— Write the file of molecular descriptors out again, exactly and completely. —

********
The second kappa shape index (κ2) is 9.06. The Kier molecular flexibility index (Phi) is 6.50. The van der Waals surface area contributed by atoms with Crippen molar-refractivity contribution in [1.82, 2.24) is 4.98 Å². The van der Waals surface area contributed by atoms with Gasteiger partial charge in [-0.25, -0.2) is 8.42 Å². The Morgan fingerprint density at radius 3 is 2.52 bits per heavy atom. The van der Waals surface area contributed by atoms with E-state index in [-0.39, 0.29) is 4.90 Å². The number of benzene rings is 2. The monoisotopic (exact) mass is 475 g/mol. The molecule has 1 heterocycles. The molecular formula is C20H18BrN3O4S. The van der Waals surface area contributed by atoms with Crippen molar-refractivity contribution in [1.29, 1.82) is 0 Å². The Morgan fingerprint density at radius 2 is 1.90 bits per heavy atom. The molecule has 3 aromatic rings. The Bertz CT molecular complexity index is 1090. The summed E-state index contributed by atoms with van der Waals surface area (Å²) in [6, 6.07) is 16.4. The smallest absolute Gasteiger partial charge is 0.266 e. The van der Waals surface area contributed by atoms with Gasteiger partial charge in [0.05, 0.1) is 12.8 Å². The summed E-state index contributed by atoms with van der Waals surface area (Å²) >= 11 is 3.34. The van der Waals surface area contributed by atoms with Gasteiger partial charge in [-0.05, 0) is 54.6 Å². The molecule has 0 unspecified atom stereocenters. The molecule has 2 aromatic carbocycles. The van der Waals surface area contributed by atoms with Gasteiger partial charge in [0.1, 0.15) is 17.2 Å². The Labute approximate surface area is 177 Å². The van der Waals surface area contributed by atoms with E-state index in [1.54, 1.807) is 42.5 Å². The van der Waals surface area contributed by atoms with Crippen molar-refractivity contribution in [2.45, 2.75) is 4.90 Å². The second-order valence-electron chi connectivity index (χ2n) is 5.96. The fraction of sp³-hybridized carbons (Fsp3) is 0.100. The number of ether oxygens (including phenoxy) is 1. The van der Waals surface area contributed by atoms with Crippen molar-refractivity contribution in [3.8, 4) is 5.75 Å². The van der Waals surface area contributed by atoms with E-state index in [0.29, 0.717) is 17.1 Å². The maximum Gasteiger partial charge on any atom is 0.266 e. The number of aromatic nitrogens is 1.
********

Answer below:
The second kappa shape index (κ2) is 9.06. The Kier molecular flexibility index (Phi) is 6.50. The van der Waals surface area contributed by atoms with Crippen molar-refractivity contribution in [1.82, 2.24) is 4.98 Å². The van der Waals surface area contributed by atoms with Gasteiger partial charge in [-0.25, -0.2) is 8.42 Å². The Morgan fingerprint density at radius 3 is 2.52 bits per heavy atom. The van der Waals surface area contributed by atoms with E-state index in [-0.39, 0.29) is 4.90 Å². The number of benzene rings is 2. The monoisotopic (exact) mass is 475 g/mol. The molecule has 1 heterocycles. The molecular formula is C20H18BrN3O4S. The van der Waals surface area contributed by atoms with Crippen molar-refractivity contribution in [1.29, 1.82) is 0 Å². The Morgan fingerprint density at radius 2 is 1.90 bits per heavy atom. The molecule has 3 aromatic rings. The Bertz CT molecular complexity index is 1090. The summed E-state index contributed by atoms with van der Waals surface area (Å²) in [6, 6.07) is 16.4. The smallest absolute Gasteiger partial charge is 0.266 e. The van der Waals surface area contributed by atoms with Gasteiger partial charge in [0.05, 0.1) is 12.8 Å². The summed E-state index contributed by atoms with van der Waals surface area (Å²) >= 11 is 3.34. The van der Waals surface area contributed by atoms with Gasteiger partial charge in [-0.05, 0) is 54.6 Å². The molecule has 0 unspecified atom stereocenters. The molecule has 2 aromatic carbocycles. The van der Waals surface area contributed by atoms with Gasteiger partial charge in [0.1, 0.15) is 17.2 Å². The Labute approximate surface area is 177 Å². The van der Waals surface area contributed by atoms with E-state index in [1.54, 1.807) is 42.5 Å². The van der Waals surface area contributed by atoms with Crippen molar-refractivity contribution in [2.45, 2.75) is 4.90 Å². The second-order valence-electron chi connectivity index (χ2n) is 5.96. The fraction of sp³-hybridized carbons (Fsp3) is 0.100. The number of ether oxygens (including phenoxy) is 1. The van der Waals surface area contributed by atoms with Crippen molar-refractivity contribution in [3.8, 4) is 5.75 Å². The van der Waals surface area contributed by atoms with E-state index in [0.29, 0.717) is 17.1 Å². The maximum Gasteiger partial charge on any atom is 0.266 e. The number of aromatic nitrogens is 1.